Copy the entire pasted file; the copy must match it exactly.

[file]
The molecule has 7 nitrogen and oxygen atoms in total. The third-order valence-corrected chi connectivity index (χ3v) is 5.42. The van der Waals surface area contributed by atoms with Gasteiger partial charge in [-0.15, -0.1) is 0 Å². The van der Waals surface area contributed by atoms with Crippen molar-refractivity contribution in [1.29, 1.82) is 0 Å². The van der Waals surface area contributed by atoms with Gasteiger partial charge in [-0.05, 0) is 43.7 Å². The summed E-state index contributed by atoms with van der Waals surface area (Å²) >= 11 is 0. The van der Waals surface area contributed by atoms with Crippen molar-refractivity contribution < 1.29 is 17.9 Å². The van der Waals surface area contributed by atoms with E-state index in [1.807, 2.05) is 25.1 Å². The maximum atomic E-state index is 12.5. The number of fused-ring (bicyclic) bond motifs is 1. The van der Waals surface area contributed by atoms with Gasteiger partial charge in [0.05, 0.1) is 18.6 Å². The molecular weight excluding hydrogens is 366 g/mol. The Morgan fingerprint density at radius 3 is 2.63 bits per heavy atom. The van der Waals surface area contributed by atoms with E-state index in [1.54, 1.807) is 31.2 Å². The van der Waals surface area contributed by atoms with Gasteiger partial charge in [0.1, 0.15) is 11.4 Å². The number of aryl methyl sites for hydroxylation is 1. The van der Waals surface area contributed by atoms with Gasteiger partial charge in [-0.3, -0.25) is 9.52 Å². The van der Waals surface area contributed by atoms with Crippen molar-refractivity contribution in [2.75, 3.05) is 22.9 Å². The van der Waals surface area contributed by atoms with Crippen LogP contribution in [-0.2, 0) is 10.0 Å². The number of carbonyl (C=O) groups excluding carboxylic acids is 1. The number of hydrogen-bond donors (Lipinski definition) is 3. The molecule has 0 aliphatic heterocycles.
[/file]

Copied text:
The molecule has 7 nitrogen and oxygen atoms in total. The third-order valence-corrected chi connectivity index (χ3v) is 5.42. The van der Waals surface area contributed by atoms with Gasteiger partial charge in [-0.15, -0.1) is 0 Å². The van der Waals surface area contributed by atoms with Crippen molar-refractivity contribution in [1.29, 1.82) is 0 Å². The van der Waals surface area contributed by atoms with Gasteiger partial charge in [-0.05, 0) is 43.7 Å². The summed E-state index contributed by atoms with van der Waals surface area (Å²) >= 11 is 0. The van der Waals surface area contributed by atoms with Crippen molar-refractivity contribution < 1.29 is 17.9 Å². The van der Waals surface area contributed by atoms with E-state index in [1.807, 2.05) is 25.1 Å². The maximum atomic E-state index is 12.5. The number of fused-ring (bicyclic) bond motifs is 1. The van der Waals surface area contributed by atoms with Gasteiger partial charge in [0.05, 0.1) is 18.6 Å². The molecular weight excluding hydrogens is 366 g/mol. The Morgan fingerprint density at radius 3 is 2.63 bits per heavy atom. The van der Waals surface area contributed by atoms with E-state index in [1.54, 1.807) is 31.2 Å². The van der Waals surface area contributed by atoms with Gasteiger partial charge in [0.1, 0.15) is 11.4 Å². The number of aryl methyl sites for hydroxylation is 1. The van der Waals surface area contributed by atoms with Gasteiger partial charge in [-0.3, -0.25) is 9.52 Å². The van der Waals surface area contributed by atoms with Crippen molar-refractivity contribution in [2.75, 3.05) is 22.9 Å². The van der Waals surface area contributed by atoms with Crippen LogP contribution in [-0.2, 0) is 10.0 Å². The number of carbonyl (C=O) groups excluding carboxylic acids is 1. The number of hydrogen-bond donors (Lipinski definition) is 3. The molecule has 0 aliphatic heterocycles.